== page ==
July 13th, 2017
Ethnic and Religious Tensions in Nigeria: An Update from Canon Hassan John
Nigeria is a nation suffering from many woes. Boko Haram, Fulani Herdsman in clashes with Christian farmers, famine-like conditions in the North East, drought and a refugee crisis quickly add up to make Nigeria a very troubles country. The following article is a summary of a recent update from HART’s partner in Nigeria, Canon Hassan John.
The latest crisis, which is causing great concern across the country, is the ‘quit notice’. Earlier his year, 14 youth groups from Northern Nigeria demanded all members of the Igbo tribe, an ethnic group native to south-central and south-eastern Nigeria, to move out of all northern states by 1st October 2017, or face dire consequences. What these consequences would be, or how real the threat is, is unknown, but with the backing of some elite groups and elders in the North, and little condemnation of the notice itself or the hate speeches seen after the ‘notice’ was issued by influential groups makes the threat very worrying.
There are several factors which make these events particularly worrying. The most alarming is that the embers of the 3 year civil war (1967-1970), which killed almost a million Nigerians, are once again being fanned. Otherwise known as the Biafra War, political, economic, ethnic, cultural and religious tensions eventually led to fighting between the government of Nigeria and the secessionist state of Biafra, representing the nationalist aspirations of the Igbo people, whose felt they could no longer coexist with the Northern-dominated federal government. Back to today’s crisis, the 14 youth groups, who published the ‘notice’ are all Muslim and the Igbo tribe are predominantly Christian. Therefore the ‘notice’ has sharpened the distrust and heightened the conflict between Christians and Muslims in the country, especially in the middle belt region of the country, and several groups and states are now calling for independence and self-determination. If things get out of hand, then there will most certainly be ethnic and sectarian clashes all over the country.
Hassan John argues that that the Nigerian constitution, that was produced by the military dictatorship in 1999, has always favoured the predominant Muslim north and the government have resisted any attempt to correct or amend it to have a broadly acceptable ‘federal republic’ status. ‘While we claim to be a Federal Government, we run a military dictatorial styled unitary government’; very few people have a say in the governance of the country, individual regions or even local councils. Everything is dictated from the Office of the President. The Senate and Lower House of Assembly have failed in the representation of the people according to many public analysts.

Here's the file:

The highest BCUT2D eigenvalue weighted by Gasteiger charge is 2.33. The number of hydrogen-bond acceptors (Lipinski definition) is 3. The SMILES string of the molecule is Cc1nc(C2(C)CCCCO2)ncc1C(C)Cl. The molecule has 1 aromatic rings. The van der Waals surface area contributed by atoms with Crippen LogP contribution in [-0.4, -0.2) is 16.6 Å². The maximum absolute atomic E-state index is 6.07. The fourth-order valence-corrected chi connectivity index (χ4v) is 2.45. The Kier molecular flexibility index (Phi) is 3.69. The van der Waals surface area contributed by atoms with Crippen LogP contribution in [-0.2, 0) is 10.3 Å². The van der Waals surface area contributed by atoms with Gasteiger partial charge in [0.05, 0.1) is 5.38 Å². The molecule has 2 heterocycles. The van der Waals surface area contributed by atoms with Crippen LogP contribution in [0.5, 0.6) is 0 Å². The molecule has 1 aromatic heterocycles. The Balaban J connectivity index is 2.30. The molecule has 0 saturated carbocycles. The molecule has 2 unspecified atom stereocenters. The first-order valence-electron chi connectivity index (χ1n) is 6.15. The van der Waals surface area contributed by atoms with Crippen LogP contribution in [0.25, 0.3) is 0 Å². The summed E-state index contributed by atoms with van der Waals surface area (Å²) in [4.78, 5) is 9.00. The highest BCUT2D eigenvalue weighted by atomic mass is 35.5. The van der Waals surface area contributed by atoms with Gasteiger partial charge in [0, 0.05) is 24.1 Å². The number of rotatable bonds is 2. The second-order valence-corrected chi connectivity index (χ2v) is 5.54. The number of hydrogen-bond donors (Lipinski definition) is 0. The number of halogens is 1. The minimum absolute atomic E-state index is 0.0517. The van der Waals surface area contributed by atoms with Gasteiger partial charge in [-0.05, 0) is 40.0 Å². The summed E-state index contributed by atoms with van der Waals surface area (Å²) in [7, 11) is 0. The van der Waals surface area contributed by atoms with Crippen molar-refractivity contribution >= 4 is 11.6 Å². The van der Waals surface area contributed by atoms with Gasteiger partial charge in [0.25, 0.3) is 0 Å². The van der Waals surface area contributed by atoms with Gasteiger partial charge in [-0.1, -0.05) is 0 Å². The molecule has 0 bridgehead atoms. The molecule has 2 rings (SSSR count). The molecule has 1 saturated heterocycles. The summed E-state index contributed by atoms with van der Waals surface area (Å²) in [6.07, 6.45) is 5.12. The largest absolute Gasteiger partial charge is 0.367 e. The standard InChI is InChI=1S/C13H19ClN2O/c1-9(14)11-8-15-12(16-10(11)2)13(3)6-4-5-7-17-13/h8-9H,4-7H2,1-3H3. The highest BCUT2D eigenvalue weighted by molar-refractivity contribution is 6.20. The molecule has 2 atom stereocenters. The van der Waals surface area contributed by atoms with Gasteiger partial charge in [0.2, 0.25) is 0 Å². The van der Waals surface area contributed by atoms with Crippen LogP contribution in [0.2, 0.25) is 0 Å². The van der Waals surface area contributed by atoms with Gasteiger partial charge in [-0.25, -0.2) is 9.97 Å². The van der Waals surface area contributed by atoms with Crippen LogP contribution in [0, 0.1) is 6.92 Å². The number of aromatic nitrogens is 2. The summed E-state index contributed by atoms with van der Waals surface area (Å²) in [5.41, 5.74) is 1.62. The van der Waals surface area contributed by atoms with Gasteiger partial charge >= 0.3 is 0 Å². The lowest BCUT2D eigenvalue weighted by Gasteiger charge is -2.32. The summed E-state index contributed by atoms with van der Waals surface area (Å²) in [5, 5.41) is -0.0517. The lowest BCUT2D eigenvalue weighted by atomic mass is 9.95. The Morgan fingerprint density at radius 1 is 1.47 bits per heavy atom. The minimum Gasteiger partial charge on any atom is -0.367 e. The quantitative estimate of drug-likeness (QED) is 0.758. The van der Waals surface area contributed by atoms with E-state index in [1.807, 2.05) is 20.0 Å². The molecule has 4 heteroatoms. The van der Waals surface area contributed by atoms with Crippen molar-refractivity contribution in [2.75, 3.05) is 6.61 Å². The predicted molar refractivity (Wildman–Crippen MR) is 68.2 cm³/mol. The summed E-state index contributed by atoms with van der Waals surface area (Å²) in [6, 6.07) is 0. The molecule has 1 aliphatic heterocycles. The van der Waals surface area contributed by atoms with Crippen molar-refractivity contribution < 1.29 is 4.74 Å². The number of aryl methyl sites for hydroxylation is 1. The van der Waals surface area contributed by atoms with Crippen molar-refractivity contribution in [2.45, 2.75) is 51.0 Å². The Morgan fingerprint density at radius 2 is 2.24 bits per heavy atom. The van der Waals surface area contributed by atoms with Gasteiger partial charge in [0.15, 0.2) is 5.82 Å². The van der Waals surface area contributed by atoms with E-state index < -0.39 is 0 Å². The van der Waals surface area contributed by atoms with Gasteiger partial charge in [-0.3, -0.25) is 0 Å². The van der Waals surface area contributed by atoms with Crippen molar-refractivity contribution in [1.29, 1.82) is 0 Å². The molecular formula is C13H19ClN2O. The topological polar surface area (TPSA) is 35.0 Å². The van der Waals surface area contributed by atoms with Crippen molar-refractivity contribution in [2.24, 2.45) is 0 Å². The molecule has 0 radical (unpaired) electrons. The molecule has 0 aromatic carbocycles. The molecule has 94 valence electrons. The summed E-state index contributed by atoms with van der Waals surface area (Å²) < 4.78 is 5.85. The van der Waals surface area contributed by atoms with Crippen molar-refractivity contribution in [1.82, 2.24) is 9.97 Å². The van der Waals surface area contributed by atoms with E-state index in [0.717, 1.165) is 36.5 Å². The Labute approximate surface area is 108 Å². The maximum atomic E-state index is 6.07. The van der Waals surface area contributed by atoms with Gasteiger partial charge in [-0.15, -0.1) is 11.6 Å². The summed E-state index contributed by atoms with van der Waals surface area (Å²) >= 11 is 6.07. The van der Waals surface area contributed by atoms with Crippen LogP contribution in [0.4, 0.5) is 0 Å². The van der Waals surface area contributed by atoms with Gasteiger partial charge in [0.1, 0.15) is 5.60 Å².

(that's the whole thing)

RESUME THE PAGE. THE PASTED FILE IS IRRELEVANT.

Unless practical and widely accepted adjustments are made, at best, implementation of the findings from the last constitutional conference of 2014, the agitations from the Southern parts of the country calling for a Biafran nation will continue. Then it will only be a matter of time until other segments of the society, like the Middle Belt region and Odudua in the south-west, ask for cessation as well.
Adding to the religious and territorial tensions outlined above is the issue of Fulani Herdsman where attacks have not abated, despite the claim of the military that the insurgency and the attacks are under control. Many communities have been displaced by the herdsmen and the villagers are in perpetual exile. Yet the federal government, which controls both the army and the police, has not removed the armed herdsmen to allow the farmers return to their farm; many cannot return to their farms in southern Kaduna, in Kaduna state and in Riyom local council in Plateau State. The refusal of the Nigerian government to remove the cattle herdsmen, who are predominantly Muslims, from the villages and farmlands belonging to predominantly Christians has added to the religious hatred and claims that the Muslims have the backing of the government to grab lands belonging to Christians; to wipe out both the ethnic tribes and Christianity as a religion and spread Islam.
Canon Hassan John is the coordinator of the Mai Adiko Peace and Reconciliation Project, located in Rayfield in the city of Jos.
Last year, HART visited Northern Nigeria, for the full visit report, click here.
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